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Donnel Baird stands in front of a building where his company, BlocPower, has installed energy-saving heating and solar panels. “Solar panels aren’t just for rich people, or for White people. They’re for everybody,” Baird says.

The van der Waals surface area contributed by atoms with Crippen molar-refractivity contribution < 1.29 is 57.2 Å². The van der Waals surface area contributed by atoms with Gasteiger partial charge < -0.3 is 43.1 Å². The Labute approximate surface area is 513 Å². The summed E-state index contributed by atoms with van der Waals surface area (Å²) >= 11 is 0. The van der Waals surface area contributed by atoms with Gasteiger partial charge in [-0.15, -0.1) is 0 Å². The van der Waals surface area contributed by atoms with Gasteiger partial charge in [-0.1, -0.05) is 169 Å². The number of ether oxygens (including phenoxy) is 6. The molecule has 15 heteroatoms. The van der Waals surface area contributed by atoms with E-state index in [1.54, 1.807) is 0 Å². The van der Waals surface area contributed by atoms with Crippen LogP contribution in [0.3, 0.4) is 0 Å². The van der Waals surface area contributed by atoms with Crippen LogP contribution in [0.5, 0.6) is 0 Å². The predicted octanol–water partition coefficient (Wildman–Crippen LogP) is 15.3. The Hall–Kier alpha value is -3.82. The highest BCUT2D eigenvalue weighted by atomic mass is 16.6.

When Donnel Baird was in his twenties, he had twin passions, and he didn’t want to choose between them. “I vowed that I was going to try to combine my passion for Black civil rights with trying to do something about climate change,” he says. He’s doing it now, with a company that he founded called BlocPower. He’s attacking one of the seemingly intractable sources of America’s greenhouse emissions: old residential buildings. And he’s focusing on neighborhoods that don’t have a lot of money to invest. Baird wants to show me how it’s done. So we meet in New York City, in front of a classic Brooklyn brownstone in the Crown Heights neighborhood. “It’s still largely African American, West Indian,” Baird says of the building’s residents. The building is four stories tall, with two apartments on each floor. It’s a cooperative that’s legally designated as affordable housing. BlocPower looked at this building …
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